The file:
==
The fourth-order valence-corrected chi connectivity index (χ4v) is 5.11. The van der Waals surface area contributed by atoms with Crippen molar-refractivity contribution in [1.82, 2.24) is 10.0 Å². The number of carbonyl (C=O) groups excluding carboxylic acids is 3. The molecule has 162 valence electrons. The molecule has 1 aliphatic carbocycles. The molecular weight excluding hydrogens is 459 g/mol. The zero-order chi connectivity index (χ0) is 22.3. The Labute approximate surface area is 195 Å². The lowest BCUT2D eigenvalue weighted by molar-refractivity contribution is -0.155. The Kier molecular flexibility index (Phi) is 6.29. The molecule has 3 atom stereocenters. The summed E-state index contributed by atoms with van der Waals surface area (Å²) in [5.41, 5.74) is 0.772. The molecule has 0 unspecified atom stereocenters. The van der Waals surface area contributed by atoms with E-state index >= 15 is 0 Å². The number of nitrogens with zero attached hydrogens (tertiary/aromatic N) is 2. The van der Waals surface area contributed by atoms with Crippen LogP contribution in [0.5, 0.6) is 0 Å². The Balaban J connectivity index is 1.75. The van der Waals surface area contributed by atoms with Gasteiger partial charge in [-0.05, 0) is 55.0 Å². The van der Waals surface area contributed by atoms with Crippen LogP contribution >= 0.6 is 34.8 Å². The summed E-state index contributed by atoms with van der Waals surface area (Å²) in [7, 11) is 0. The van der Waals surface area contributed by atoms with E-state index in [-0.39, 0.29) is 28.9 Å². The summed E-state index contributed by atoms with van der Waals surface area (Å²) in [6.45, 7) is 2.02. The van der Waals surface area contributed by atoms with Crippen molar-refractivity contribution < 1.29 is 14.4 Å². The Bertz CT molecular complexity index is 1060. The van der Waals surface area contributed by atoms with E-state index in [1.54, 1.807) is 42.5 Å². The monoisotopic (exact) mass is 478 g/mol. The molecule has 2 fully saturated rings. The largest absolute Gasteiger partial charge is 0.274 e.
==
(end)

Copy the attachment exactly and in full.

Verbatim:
The fourth-order valence-corrected chi connectivity index (χ4v) is 5.11. The van der Waals surface area contributed by atoms with Crippen molar-refractivity contribution in [1.82, 2.24) is 10.0 Å². The number of carbonyl (C=O) groups excluding carboxylic acids is 3. The molecule has 162 valence electrons. The molecule has 1 aliphatic carbocycles. The molecular weight excluding hydrogens is 459 g/mol. The zero-order chi connectivity index (χ0) is 22.3. The Labute approximate surface area is 195 Å². The lowest BCUT2D eigenvalue weighted by molar-refractivity contribution is -0.155. The Kier molecular flexibility index (Phi) is 6.29. The molecule has 3 atom stereocenters. The summed E-state index contributed by atoms with van der Waals surface area (Å²) in [5.41, 5.74) is 0.772. The molecule has 0 unspecified atom stereocenters. The van der Waals surface area contributed by atoms with E-state index >= 15 is 0 Å². The number of nitrogens with zero attached hydrogens (tertiary/aromatic N) is 2. The van der Waals surface area contributed by atoms with Crippen LogP contribution in [0.5, 0.6) is 0 Å². The Balaban J connectivity index is 1.75. The van der Waals surface area contributed by atoms with Gasteiger partial charge in [-0.05, 0) is 55.0 Å². The van der Waals surface area contributed by atoms with Crippen LogP contribution >= 0.6 is 34.8 Å². The summed E-state index contributed by atoms with van der Waals surface area (Å²) in [7, 11) is 0. The van der Waals surface area contributed by atoms with E-state index in [-0.39, 0.29) is 28.9 Å². The summed E-state index contributed by atoms with van der Waals surface area (Å²) in [6.45, 7) is 2.02. The van der Waals surface area contributed by atoms with Crippen molar-refractivity contribution < 1.29 is 14.4 Å². The Bertz CT molecular complexity index is 1060. The van der Waals surface area contributed by atoms with E-state index in [1.54, 1.807) is 42.5 Å². The monoisotopic (exact) mass is 478 g/mol. The molecule has 2 fully saturated rings. The largest absolute Gasteiger partial charge is 0.274 e.